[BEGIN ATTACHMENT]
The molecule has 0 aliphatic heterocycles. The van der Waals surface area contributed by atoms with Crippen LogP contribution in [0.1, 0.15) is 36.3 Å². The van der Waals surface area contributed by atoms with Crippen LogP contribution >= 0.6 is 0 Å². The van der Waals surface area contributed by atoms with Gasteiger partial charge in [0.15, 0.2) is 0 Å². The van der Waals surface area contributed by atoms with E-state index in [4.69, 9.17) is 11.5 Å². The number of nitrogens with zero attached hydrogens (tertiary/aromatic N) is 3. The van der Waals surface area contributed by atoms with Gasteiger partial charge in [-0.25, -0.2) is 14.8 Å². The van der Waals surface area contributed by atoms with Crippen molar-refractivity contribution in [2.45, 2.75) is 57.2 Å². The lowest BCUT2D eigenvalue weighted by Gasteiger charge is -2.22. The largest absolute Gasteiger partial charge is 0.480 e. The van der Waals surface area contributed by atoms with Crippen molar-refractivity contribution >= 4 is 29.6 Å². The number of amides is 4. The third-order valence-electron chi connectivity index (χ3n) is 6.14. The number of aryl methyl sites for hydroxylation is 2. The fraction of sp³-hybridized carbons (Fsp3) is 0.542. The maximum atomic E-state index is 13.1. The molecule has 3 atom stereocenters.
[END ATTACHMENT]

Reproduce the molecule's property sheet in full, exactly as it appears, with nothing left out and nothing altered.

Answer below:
The molecule has 0 aliphatic heterocycles. The van der Waals surface area contributed by atoms with Crippen LogP contribution in [0.1, 0.15) is 36.3 Å². The van der Waals surface area contributed by atoms with Crippen LogP contribution >= 0.6 is 0 Å². The van der Waals surface area contributed by atoms with Gasteiger partial charge in [0.15, 0.2) is 0 Å². The van der Waals surface area contributed by atoms with E-state index in [4.69, 9.17) is 11.5 Å². The number of nitrogens with zero attached hydrogens (tertiary/aromatic N) is 3. The van der Waals surface area contributed by atoms with Gasteiger partial charge in [-0.25, -0.2) is 14.8 Å². The van der Waals surface area contributed by atoms with Crippen molar-refractivity contribution in [2.45, 2.75) is 57.2 Å². The lowest BCUT2D eigenvalue weighted by Gasteiger charge is -2.22. The largest absolute Gasteiger partial charge is 0.480 e. The van der Waals surface area contributed by atoms with Crippen molar-refractivity contribution >= 4 is 29.6 Å². The number of amides is 4. The third-order valence-electron chi connectivity index (χ3n) is 6.14. The number of aryl methyl sites for hydroxylation is 2. The fraction of sp³-hybridized carbons (Fsp3) is 0.542. The maximum atomic E-state index is 13.1. The molecule has 3 atom stereocenters.